Assessments

The U.N. Hits Reset in Libya

Sep 21, 2017 | 23:07 GMT
Ghassan Salame, U.N. special envoy to Libya

Ghassan Salame, U.N. special envoy to Libya

(ABDULLAH DOMA/AFP/Getty Images)

It is not for a lack of trying, but the United Nations has struggled to resolve the Libyan conflict. In 2015, the U.N. brokered a unity agreement -- the Libyan Political Agreement -- between the country's two rival governments, the General National Congress in Tripoli and the House of Representatives, which had fled the capital of Tripoli a year earlier and set up shop in the eastern city of Tobruk. Instead of unifying the country's governments and bridging its largely east-west divide, however, the U.N. peace process created a third government, the Government of National Accord in Tripoli, which the House of Representatives never joined. Negotiations have continued since -- albeit intermittently -- and many of the underlying disputes among the country's various factions remain unresolved. On Sept. 20 at the U.N. General Assembly in New York, newly appointed U.N. special envoy to Libya, Ghassan Salame, announced a plan that would...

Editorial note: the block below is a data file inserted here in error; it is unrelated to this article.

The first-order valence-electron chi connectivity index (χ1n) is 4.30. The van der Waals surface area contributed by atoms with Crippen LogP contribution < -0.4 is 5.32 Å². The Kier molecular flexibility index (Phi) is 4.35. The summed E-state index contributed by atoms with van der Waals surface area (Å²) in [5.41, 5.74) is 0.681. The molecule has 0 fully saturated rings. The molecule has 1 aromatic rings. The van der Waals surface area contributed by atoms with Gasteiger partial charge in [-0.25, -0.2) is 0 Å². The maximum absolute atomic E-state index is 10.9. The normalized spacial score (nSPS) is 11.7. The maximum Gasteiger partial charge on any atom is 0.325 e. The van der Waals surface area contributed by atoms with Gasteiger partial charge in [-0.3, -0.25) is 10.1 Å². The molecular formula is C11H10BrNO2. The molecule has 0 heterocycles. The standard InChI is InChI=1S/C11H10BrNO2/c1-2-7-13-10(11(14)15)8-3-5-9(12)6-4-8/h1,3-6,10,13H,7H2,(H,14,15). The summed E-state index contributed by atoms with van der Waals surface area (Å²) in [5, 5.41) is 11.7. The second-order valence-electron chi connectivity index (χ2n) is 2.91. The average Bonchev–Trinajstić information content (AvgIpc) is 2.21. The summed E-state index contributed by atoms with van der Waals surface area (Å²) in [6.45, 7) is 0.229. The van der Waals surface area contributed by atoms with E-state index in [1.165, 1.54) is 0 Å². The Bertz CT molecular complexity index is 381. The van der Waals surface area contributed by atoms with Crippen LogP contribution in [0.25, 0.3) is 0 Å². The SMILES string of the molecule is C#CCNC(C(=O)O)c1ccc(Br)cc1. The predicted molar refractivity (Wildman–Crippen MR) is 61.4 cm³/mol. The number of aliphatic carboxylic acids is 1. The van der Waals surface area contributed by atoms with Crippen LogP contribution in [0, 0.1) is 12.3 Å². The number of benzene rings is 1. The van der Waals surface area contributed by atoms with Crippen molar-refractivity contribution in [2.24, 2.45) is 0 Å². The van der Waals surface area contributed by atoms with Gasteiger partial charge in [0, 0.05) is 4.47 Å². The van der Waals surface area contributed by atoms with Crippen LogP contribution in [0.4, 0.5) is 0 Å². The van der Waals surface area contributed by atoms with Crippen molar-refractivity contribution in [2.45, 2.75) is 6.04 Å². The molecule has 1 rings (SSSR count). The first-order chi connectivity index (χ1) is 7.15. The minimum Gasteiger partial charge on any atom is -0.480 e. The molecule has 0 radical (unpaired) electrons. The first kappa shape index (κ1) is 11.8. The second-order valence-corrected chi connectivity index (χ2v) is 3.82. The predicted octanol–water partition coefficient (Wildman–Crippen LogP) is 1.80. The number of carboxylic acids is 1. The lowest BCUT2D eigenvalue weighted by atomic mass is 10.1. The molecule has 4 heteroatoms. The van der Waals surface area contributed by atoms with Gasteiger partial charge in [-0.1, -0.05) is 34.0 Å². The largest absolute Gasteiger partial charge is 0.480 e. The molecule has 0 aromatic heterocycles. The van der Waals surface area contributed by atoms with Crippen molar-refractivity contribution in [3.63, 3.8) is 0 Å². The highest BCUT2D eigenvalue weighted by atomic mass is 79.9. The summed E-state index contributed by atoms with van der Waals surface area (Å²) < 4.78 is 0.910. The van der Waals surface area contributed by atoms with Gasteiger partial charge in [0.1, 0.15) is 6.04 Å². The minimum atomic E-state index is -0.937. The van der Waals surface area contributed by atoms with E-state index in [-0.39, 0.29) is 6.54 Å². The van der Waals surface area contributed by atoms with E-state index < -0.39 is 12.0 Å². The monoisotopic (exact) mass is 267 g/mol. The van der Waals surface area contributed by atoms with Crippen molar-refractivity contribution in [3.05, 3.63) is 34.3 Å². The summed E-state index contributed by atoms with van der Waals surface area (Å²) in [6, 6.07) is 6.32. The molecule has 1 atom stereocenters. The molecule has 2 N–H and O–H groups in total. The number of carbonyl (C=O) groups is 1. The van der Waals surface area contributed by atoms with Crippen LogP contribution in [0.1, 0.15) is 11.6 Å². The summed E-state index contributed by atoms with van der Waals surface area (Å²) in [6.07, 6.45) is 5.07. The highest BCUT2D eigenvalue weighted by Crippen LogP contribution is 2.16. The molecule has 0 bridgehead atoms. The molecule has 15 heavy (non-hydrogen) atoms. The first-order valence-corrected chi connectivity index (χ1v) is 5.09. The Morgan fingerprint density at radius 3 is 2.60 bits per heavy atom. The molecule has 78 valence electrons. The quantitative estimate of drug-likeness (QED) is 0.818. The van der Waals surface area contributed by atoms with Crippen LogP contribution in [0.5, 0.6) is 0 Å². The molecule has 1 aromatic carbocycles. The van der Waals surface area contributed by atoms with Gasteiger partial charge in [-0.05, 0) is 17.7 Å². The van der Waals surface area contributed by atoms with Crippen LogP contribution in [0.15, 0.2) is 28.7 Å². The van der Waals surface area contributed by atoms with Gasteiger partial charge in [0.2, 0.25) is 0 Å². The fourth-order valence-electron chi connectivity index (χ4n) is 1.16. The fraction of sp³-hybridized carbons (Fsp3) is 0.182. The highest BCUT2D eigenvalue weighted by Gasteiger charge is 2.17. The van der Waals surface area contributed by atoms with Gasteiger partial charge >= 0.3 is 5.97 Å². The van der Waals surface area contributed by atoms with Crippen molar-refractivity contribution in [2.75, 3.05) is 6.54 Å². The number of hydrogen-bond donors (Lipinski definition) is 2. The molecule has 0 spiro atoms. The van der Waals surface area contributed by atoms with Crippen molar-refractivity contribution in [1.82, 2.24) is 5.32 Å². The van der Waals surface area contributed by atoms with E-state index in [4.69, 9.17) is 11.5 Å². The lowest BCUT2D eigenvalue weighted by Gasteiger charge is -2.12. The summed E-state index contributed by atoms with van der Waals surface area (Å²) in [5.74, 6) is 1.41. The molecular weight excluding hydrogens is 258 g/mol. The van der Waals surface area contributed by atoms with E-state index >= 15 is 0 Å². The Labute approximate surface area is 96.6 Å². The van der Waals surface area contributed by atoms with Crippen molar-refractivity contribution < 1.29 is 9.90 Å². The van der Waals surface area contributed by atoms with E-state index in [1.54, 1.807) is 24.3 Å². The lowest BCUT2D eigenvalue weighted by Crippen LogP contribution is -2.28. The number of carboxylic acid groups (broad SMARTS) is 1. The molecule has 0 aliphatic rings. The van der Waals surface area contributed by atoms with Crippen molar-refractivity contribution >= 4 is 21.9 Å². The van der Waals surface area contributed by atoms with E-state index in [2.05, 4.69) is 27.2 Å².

For Serious People Who Seek Intelligence Over News

Subscribe & Save 50% today!

You can cancel at anytime

  • High quality, unbiased analysis of global events
  • Quarterly, annual, and decade geopolitical forecasts
  • Customized notifications, newsletters, and much more

Preview Some FREE Worldview Articles Below:

Free Coronavirus Articles

Free Geopolitical Articles

Connected Content

Regions & Countries

Article Search

Copyright © Stratfor Enterprises, LLC. All rights reserved.

Stratfor Worldview

OUR COMMITMENT

To empower members to confidently understand and navigate a continuously changing and complex global environment.